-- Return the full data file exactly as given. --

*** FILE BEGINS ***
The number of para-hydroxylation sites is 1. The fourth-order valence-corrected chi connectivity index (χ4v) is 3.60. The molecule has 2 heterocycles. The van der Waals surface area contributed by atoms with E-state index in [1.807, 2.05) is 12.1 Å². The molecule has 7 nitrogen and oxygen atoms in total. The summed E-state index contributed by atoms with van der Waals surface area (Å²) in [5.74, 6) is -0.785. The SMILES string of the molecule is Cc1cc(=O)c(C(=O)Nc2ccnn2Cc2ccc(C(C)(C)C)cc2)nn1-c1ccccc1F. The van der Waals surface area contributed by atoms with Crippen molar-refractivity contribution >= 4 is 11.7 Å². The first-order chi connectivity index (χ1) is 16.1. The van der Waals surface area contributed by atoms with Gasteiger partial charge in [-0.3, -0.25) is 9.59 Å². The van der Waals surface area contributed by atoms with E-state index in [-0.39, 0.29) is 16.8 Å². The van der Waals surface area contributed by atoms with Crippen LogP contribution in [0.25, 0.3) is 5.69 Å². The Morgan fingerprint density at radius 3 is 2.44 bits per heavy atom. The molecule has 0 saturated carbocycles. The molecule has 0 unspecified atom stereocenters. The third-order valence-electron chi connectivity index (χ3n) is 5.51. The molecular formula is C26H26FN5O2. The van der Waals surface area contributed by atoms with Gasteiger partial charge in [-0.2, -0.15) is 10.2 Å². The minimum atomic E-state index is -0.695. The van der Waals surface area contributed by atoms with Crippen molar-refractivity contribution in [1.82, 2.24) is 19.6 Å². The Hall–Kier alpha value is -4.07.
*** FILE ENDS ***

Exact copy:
The number of para-hydroxylation sites is 1. The fourth-order valence-corrected chi connectivity index (χ4v) is 3.60. The molecule has 2 heterocycles. The van der Waals surface area contributed by atoms with E-state index in [1.807, 2.05) is 12.1 Å². The molecule has 7 nitrogen and oxygen atoms in total. The summed E-state index contributed by atoms with van der Waals surface area (Å²) in [5.74, 6) is -0.785. The SMILES string of the molecule is Cc1cc(=O)c(C(=O)Nc2ccnn2Cc2ccc(C(C)(C)C)cc2)nn1-c1ccccc1F. The van der Waals surface area contributed by atoms with Crippen molar-refractivity contribution >= 4 is 11.7 Å². The first-order chi connectivity index (χ1) is 16.1. The van der Waals surface area contributed by atoms with Gasteiger partial charge in [-0.3, -0.25) is 9.59 Å². The van der Waals surface area contributed by atoms with E-state index in [-0.39, 0.29) is 16.8 Å². The van der Waals surface area contributed by atoms with Crippen LogP contribution in [0.25, 0.3) is 5.69 Å². The Morgan fingerprint density at radius 3 is 2.44 bits per heavy atom. The molecule has 0 saturated carbocycles. The molecule has 0 unspecified atom stereocenters. The third-order valence-electron chi connectivity index (χ3n) is 5.51. The molecular formula is C26H26FN5O2. The van der Waals surface area contributed by atoms with Gasteiger partial charge in [-0.2, -0.15) is 10.2 Å². The minimum atomic E-state index is -0.695. The van der Waals surface area contributed by atoms with Crippen molar-refractivity contribution in [1.82, 2.24) is 19.6 Å². The Hall–Kier alpha value is -4.07.